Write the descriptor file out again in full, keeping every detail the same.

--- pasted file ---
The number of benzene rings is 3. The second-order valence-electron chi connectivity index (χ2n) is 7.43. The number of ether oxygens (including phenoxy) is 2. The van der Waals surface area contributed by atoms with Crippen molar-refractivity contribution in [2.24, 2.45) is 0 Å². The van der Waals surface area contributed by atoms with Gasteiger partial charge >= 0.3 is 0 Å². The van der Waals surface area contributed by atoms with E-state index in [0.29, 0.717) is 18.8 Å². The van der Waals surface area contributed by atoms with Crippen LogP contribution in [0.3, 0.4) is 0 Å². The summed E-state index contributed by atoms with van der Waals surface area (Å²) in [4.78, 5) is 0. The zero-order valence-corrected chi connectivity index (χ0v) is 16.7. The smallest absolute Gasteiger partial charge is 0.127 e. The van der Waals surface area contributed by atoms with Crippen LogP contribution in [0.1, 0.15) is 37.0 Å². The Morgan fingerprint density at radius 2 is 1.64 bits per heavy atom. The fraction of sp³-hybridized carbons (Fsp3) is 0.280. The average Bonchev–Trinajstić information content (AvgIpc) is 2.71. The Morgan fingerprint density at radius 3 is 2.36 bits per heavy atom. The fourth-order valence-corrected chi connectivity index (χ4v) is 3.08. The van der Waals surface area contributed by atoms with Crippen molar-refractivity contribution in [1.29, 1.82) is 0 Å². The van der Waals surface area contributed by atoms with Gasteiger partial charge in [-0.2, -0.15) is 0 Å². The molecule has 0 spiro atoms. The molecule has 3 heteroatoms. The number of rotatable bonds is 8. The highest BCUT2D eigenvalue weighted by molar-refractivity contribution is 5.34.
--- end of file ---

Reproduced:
The number of benzene rings is 3. The second-order valence-electron chi connectivity index (χ2n) is 7.43. The number of ether oxygens (including phenoxy) is 2. The van der Waals surface area contributed by atoms with Crippen molar-refractivity contribution in [2.24, 2.45) is 0 Å². The van der Waals surface area contributed by atoms with Gasteiger partial charge >= 0.3 is 0 Å². The van der Waals surface area contributed by atoms with E-state index in [0.29, 0.717) is 18.8 Å². The van der Waals surface area contributed by atoms with Crippen LogP contribution in [0.3, 0.4) is 0 Å². The summed E-state index contributed by atoms with van der Waals surface area (Å²) in [4.78, 5) is 0. The zero-order valence-corrected chi connectivity index (χ0v) is 16.7. The smallest absolute Gasteiger partial charge is 0.127 e. The van der Waals surface area contributed by atoms with Crippen LogP contribution in [0.1, 0.15) is 37.0 Å². The Morgan fingerprint density at radius 2 is 1.64 bits per heavy atom. The fraction of sp³-hybridized carbons (Fsp3) is 0.280. The average Bonchev–Trinajstić information content (AvgIpc) is 2.71. The Morgan fingerprint density at radius 3 is 2.36 bits per heavy atom. The fourth-order valence-corrected chi connectivity index (χ4v) is 3.08. The van der Waals surface area contributed by atoms with Crippen molar-refractivity contribution in [1.29, 1.82) is 0 Å². The van der Waals surface area contributed by atoms with Gasteiger partial charge in [-0.2, -0.15) is 0 Å². The molecule has 0 spiro atoms. The molecule has 3 heteroatoms. The number of rotatable bonds is 8. The highest BCUT2D eigenvalue weighted by molar-refractivity contribution is 5.34.